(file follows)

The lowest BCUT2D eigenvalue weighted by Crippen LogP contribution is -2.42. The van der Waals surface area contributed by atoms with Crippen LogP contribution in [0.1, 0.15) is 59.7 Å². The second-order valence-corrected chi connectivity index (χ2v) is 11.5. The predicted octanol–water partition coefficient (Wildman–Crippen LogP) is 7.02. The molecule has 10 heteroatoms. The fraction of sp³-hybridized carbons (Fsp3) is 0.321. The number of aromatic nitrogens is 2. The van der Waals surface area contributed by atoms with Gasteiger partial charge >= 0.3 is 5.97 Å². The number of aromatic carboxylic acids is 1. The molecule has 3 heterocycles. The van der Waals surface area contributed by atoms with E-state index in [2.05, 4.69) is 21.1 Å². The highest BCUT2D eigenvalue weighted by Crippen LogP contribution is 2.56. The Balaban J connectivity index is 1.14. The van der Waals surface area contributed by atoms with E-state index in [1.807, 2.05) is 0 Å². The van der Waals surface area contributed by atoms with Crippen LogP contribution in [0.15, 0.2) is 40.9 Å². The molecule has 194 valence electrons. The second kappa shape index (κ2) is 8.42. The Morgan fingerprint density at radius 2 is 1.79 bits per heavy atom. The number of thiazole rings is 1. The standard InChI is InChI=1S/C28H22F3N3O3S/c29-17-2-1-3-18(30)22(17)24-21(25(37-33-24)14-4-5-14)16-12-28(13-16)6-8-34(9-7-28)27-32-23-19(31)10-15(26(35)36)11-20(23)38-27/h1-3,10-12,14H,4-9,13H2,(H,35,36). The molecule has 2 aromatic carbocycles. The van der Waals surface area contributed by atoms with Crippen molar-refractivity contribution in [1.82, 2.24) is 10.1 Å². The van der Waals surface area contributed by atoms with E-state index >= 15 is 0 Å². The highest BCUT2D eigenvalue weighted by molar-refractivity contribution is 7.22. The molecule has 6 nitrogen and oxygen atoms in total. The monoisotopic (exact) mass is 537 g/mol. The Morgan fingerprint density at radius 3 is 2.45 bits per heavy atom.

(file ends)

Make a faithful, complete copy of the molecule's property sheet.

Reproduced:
The lowest BCUT2D eigenvalue weighted by Crippen LogP contribution is -2.42. The van der Waals surface area contributed by atoms with Crippen LogP contribution in [0.1, 0.15) is 59.7 Å². The second-order valence-corrected chi connectivity index (χ2v) is 11.5. The predicted octanol–water partition coefficient (Wildman–Crippen LogP) is 7.02. The molecule has 10 heteroatoms. The fraction of sp³-hybridized carbons (Fsp3) is 0.321. The number of aromatic nitrogens is 2. The van der Waals surface area contributed by atoms with Gasteiger partial charge >= 0.3 is 5.97 Å². The number of aromatic carboxylic acids is 1. The molecule has 3 heterocycles. The van der Waals surface area contributed by atoms with E-state index in [2.05, 4.69) is 21.1 Å². The highest BCUT2D eigenvalue weighted by Crippen LogP contribution is 2.56. The Balaban J connectivity index is 1.14. The van der Waals surface area contributed by atoms with E-state index in [1.807, 2.05) is 0 Å². The van der Waals surface area contributed by atoms with Crippen LogP contribution in [0.15, 0.2) is 40.9 Å². The molecule has 194 valence electrons. The second kappa shape index (κ2) is 8.42. The Morgan fingerprint density at radius 2 is 1.79 bits per heavy atom. The number of thiazole rings is 1. The standard InChI is InChI=1S/C28H22F3N3O3S/c29-17-2-1-3-18(30)22(17)24-21(25(37-33-24)14-4-5-14)16-12-28(13-16)6-8-34(9-7-28)27-32-23-19(31)10-15(26(35)36)11-20(23)38-27/h1-3,10-12,14H,4-9,13H2,(H,35,36). The molecule has 2 aromatic carbocycles. The van der Waals surface area contributed by atoms with Crippen molar-refractivity contribution in [1.82, 2.24) is 10.1 Å². The van der Waals surface area contributed by atoms with E-state index >= 15 is 0 Å². The highest BCUT2D eigenvalue weighted by molar-refractivity contribution is 7.22. The molecule has 6 nitrogen and oxygen atoms in total. The monoisotopic (exact) mass is 537 g/mol. The Morgan fingerprint density at radius 3 is 2.45 bits per heavy atom.